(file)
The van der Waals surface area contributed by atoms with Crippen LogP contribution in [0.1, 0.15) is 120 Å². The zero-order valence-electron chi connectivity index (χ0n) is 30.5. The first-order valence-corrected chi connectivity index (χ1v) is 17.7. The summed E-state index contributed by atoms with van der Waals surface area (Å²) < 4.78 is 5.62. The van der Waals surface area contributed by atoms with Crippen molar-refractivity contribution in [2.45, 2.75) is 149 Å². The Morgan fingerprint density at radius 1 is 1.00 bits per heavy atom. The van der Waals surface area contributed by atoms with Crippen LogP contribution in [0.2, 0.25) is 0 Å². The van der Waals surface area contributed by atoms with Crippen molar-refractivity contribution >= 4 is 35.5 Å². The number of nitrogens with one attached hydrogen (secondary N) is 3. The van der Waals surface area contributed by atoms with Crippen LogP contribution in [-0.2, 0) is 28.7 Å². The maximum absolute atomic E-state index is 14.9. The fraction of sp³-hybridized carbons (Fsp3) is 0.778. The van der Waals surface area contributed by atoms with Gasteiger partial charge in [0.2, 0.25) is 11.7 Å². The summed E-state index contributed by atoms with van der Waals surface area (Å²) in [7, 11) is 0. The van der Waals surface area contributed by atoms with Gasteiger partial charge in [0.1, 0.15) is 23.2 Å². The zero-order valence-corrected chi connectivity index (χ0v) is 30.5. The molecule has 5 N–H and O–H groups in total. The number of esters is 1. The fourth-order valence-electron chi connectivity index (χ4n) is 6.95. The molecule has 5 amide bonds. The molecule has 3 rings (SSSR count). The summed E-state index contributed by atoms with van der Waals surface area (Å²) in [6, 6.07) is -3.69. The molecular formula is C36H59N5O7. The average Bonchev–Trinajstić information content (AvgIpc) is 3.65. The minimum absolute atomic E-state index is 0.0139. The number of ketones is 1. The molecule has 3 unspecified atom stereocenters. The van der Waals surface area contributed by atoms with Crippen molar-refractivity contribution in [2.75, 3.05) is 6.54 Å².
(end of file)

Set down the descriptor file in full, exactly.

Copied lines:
The van der Waals surface area contributed by atoms with Crippen LogP contribution in [0.1, 0.15) is 120 Å². The zero-order valence-electron chi connectivity index (χ0n) is 30.5. The first-order valence-corrected chi connectivity index (χ1v) is 17.7. The summed E-state index contributed by atoms with van der Waals surface area (Å²) < 4.78 is 5.62. The van der Waals surface area contributed by atoms with Crippen molar-refractivity contribution in [2.45, 2.75) is 149 Å². The Morgan fingerprint density at radius 1 is 1.00 bits per heavy atom. The van der Waals surface area contributed by atoms with Crippen LogP contribution in [0.2, 0.25) is 0 Å². The van der Waals surface area contributed by atoms with Crippen molar-refractivity contribution >= 4 is 35.5 Å². The number of nitrogens with one attached hydrogen (secondary N) is 3. The van der Waals surface area contributed by atoms with Crippen LogP contribution in [-0.2, 0) is 28.7 Å². The maximum absolute atomic E-state index is 14.9. The fraction of sp³-hybridized carbons (Fsp3) is 0.778. The van der Waals surface area contributed by atoms with Gasteiger partial charge in [0.2, 0.25) is 11.7 Å². The summed E-state index contributed by atoms with van der Waals surface area (Å²) in [7, 11) is 0. The van der Waals surface area contributed by atoms with Gasteiger partial charge in [0.1, 0.15) is 23.2 Å². The zero-order valence-corrected chi connectivity index (χ0v) is 30.5. The molecule has 5 N–H and O–H groups in total. The number of esters is 1. The fourth-order valence-electron chi connectivity index (χ4n) is 6.95. The molecule has 5 amide bonds. The molecule has 3 rings (SSSR count). The summed E-state index contributed by atoms with van der Waals surface area (Å²) in [6, 6.07) is -3.69. The molecular formula is C36H59N5O7. The average Bonchev–Trinajstić information content (AvgIpc) is 3.65. The minimum absolute atomic E-state index is 0.0139. The number of ketones is 1. The molecule has 3 unspecified atom stereocenters. The van der Waals surface area contributed by atoms with Crippen molar-refractivity contribution in [2.75, 3.05) is 6.54 Å².